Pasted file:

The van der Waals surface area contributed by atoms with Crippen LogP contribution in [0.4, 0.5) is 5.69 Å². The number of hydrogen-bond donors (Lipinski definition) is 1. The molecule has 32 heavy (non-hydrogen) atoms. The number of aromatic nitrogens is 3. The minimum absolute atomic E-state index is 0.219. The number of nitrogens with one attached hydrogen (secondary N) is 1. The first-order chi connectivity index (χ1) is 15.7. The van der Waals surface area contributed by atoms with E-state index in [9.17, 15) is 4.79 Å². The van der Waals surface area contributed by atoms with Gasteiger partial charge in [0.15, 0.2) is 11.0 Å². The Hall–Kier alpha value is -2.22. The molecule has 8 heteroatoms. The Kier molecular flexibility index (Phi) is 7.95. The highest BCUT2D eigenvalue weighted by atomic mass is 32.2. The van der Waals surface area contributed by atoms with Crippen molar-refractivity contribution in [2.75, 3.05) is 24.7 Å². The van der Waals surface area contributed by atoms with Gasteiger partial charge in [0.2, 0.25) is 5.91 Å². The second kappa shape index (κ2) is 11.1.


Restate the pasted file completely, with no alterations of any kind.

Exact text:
The van der Waals surface area contributed by atoms with Crippen LogP contribution in [0.4, 0.5) is 5.69 Å². The number of hydrogen-bond donors (Lipinski definition) is 1. The molecule has 32 heavy (non-hydrogen) atoms. The number of aromatic nitrogens is 3. The minimum absolute atomic E-state index is 0.219. The number of nitrogens with one attached hydrogen (secondary N) is 1. The first-order chi connectivity index (χ1) is 15.7. The van der Waals surface area contributed by atoms with E-state index in [9.17, 15) is 4.79 Å². The van der Waals surface area contributed by atoms with Gasteiger partial charge in [0.15, 0.2) is 11.0 Å². The Hall–Kier alpha value is -2.22. The molecule has 8 heteroatoms. The Kier molecular flexibility index (Phi) is 7.95. The highest BCUT2D eigenvalue weighted by atomic mass is 32.2. The van der Waals surface area contributed by atoms with Crippen molar-refractivity contribution in [2.75, 3.05) is 24.7 Å². The van der Waals surface area contributed by atoms with Gasteiger partial charge in [0.2, 0.25) is 5.91 Å². The second kappa shape index (κ2) is 11.1.